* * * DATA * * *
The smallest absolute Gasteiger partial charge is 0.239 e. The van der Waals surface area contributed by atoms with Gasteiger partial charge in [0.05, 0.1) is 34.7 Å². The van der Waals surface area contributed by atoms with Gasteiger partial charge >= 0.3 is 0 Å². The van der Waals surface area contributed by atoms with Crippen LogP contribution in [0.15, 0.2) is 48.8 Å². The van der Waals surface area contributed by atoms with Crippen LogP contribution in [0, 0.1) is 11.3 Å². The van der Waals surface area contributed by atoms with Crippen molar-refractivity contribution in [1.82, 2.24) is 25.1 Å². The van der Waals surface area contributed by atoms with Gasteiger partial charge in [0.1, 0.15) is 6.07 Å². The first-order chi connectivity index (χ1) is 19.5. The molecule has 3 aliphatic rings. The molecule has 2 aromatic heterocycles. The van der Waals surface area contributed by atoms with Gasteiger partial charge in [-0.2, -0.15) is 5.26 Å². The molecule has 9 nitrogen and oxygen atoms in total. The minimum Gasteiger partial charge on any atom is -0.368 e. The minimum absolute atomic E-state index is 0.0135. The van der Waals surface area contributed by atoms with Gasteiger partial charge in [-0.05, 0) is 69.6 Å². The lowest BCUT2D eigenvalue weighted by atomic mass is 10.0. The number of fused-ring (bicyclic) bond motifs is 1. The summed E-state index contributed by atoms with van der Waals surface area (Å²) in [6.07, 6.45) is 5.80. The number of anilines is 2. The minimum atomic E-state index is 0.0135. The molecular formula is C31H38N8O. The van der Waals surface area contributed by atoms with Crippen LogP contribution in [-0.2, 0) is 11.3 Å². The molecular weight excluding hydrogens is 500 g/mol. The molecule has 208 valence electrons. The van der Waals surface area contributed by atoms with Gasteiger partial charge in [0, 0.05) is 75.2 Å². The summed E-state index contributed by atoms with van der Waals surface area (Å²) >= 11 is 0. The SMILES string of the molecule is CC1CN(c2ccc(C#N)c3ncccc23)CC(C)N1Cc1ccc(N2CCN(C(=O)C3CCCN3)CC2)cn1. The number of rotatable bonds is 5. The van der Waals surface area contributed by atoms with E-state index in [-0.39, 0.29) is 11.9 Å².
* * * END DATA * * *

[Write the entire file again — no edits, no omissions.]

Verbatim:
The smallest absolute Gasteiger partial charge is 0.239 e. The van der Waals surface area contributed by atoms with Gasteiger partial charge in [0.05, 0.1) is 34.7 Å². The van der Waals surface area contributed by atoms with Gasteiger partial charge >= 0.3 is 0 Å². The van der Waals surface area contributed by atoms with Crippen LogP contribution in [0.15, 0.2) is 48.8 Å². The van der Waals surface area contributed by atoms with Crippen LogP contribution in [0, 0.1) is 11.3 Å². The van der Waals surface area contributed by atoms with Crippen molar-refractivity contribution in [1.82, 2.24) is 25.1 Å². The van der Waals surface area contributed by atoms with Gasteiger partial charge in [0.1, 0.15) is 6.07 Å². The first-order chi connectivity index (χ1) is 19.5. The molecule has 3 aliphatic rings. The molecule has 2 aromatic heterocycles. The van der Waals surface area contributed by atoms with Gasteiger partial charge in [-0.2, -0.15) is 5.26 Å². The molecule has 9 nitrogen and oxygen atoms in total. The minimum Gasteiger partial charge on any atom is -0.368 e. The minimum absolute atomic E-state index is 0.0135. The van der Waals surface area contributed by atoms with Gasteiger partial charge in [-0.05, 0) is 69.6 Å². The lowest BCUT2D eigenvalue weighted by atomic mass is 10.0. The number of fused-ring (bicyclic) bond motifs is 1. The summed E-state index contributed by atoms with van der Waals surface area (Å²) in [6.07, 6.45) is 5.80. The number of anilines is 2. The minimum atomic E-state index is 0.0135. The molecular formula is C31H38N8O. The van der Waals surface area contributed by atoms with Crippen LogP contribution in [-0.2, 0) is 11.3 Å². The molecular weight excluding hydrogens is 500 g/mol. The molecule has 208 valence electrons. The van der Waals surface area contributed by atoms with Gasteiger partial charge in [0, 0.05) is 75.2 Å². The summed E-state index contributed by atoms with van der Waals surface area (Å²) >= 11 is 0. The SMILES string of the molecule is CC1CN(c2ccc(C#N)c3ncccc23)CC(C)N1Cc1ccc(N2CCN(C(=O)C3CCCN3)CC2)cn1. The number of rotatable bonds is 5. The van der Waals surface area contributed by atoms with E-state index in [-0.39, 0.29) is 11.9 Å².